Magnus Spence’s herbarium in Stromness Museum, Orkney
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Magnus Spence (1853-1919) assembled his herbarium in the late Nineteenth and very early Twentieth Centuries. The number of specimens in the herbarium is 918, comprising 556 species of vascular plants, seven algae and five bryophytes. The original total certainly included several more species of vascular plant. These are represented by specimens collected by Magnus Spence but now in Henry Halcro Johnston’s (see below) herbarium in Edinburgh, and elsewhere; they appear to have been removed by Johnston. All except four of Magnus Spence’s specimens were collected in Orkney, the remainder in Shetland. All but a handful were collected by Spence himself.
Spence named some of the specimens himself, others with the assistance of Arthur Bennett (1843-1929), a well-known botanist of the time who lived in Surrey.
In 1923-4 Henry Halcro Johnston (1856-1939), another eminent Orkney botanist, reorganised the collection, re-labelling all the plants according to the nomenclature of his time. Mainly he followed Spence’s and Bennett’s identification of species, though in some cases he re-determined them and in others, of critical species, followed the re-determinations made by visiting experts in previous years. There are cases also where Bennett, or another expert, or Johnston, decided they could not put a species name to a specimen that had earlier be named by Spence or someone else: Johnston gave these a genus name only. Apart from the re-naming, it is not clear how much reorganising Johnston did: the herbarium sheet numbers are the same as Spence’s, but it seems likely that the ordering by family and the numbering of species are Johnston’s.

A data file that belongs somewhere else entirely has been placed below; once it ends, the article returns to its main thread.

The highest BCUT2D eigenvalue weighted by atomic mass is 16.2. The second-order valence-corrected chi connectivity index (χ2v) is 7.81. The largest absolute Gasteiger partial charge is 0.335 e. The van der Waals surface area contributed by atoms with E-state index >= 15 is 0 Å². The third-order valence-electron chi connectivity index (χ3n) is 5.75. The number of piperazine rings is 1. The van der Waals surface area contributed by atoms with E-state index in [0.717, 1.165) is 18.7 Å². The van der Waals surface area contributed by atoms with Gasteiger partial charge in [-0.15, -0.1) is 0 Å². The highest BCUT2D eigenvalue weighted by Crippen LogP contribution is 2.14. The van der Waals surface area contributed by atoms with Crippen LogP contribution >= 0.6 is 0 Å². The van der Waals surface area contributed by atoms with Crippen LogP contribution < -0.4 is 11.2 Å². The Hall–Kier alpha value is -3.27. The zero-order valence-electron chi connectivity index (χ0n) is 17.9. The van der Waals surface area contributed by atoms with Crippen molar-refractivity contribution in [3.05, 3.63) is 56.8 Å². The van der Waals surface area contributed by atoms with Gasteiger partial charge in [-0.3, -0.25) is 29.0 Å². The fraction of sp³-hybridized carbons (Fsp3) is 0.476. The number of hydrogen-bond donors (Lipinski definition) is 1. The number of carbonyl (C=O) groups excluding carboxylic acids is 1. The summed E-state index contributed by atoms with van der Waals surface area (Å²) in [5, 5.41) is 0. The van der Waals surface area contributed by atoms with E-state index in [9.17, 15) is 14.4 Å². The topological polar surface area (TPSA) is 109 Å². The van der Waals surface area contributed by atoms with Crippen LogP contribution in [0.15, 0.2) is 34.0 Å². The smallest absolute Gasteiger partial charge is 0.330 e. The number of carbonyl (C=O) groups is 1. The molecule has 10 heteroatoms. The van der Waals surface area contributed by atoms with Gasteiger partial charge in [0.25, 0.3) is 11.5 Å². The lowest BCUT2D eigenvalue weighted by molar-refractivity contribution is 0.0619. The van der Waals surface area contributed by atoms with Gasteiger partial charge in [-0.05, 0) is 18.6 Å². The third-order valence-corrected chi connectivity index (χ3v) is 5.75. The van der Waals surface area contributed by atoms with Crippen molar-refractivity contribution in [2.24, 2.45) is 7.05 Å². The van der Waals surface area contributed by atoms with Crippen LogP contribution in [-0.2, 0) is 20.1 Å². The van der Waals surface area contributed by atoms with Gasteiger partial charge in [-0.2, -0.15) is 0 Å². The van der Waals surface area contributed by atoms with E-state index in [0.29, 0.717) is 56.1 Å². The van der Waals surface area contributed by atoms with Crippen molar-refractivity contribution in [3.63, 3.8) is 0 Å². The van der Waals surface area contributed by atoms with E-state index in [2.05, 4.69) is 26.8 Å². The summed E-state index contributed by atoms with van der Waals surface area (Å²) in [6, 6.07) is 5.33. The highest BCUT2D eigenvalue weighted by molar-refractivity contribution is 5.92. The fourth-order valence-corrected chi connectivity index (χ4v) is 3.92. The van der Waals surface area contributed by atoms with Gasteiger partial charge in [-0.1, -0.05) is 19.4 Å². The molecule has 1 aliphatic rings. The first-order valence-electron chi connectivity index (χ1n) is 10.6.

A herbarium catalogue was compiled in February and March 2012 by John Crossley, Botanical Society of Britain and Ireland (BSBI) Vice-county Recorder for Orkney, and revised by him in November 2018. The ordering of plant families and species is unchanged from that of Johnston. Revisions in 2018 mainly comprise some re-naming of critical taxa following further study and comparison with specimens held in other herbaria.
The catalogue is arranged as a table and comprises:
Column A. Herbarium sheet number
Column B. Family and species name, with authority, as given by Johnston in 1923-4.
Column C. Species name, with authority, up-dated to current synonymy in 2018. A small number of specimens have been re-determined by JC and others; the names of these have been highlighted in bold type in this column. Wherever possible, and in the great majority of cases, the naming of vascular plants follows ‘Stace 2010’ (Stace, Clive. A. 2010. New Flora of the British Isles (Third edition). CUP). Some variety names used by Johnston are not to be found in Stace, and in these cases synonyms were found in other recent publications, especially ‘Sell & Murrell’ (Sell, Peter and Murrell, Gina. 1996-2018. Flora of Great Britain and Ireland, volumes 1-5. CUP), the Flora Europaea dataset at http://www.rbge.org.uk or, failing these, monographs on critical plant groups published by BSBI. In a very few cases no synonym could be found; the 1920s were a time of unprecedented splitting of the British flora.
Synonyms for algae were taken from Guiry, M.D. & Guiry, G.M. 2012. Algaebase. World-wide electronic publication, National University of Ireland, Galway. http://www.algaebase.org
Synonyms for bryophytes were taken from Smith, A.J.E. 2004. The Moss Flora of Britain and Ireland (Second edition). CUP., and Paton, Jean A. 1999. The Liverwort Flora of the British Isles. Harley Books (Colchester).
Column D. Common name (English)
Column E. Collectors’ names
Column F. Page reference for the taxon in Flora Orcadensis, Magnus Spence’s flora of Orkney, published in Kirkwall in 1914.
Column G. Comments. These include comments entered by Johnston on his herbarium sheet labels, where especially pertinent, mainly the names of expert determiners, by Chris Metherell (on Euphrasias only) and by John Crossley
John Crossley, 27 November 2018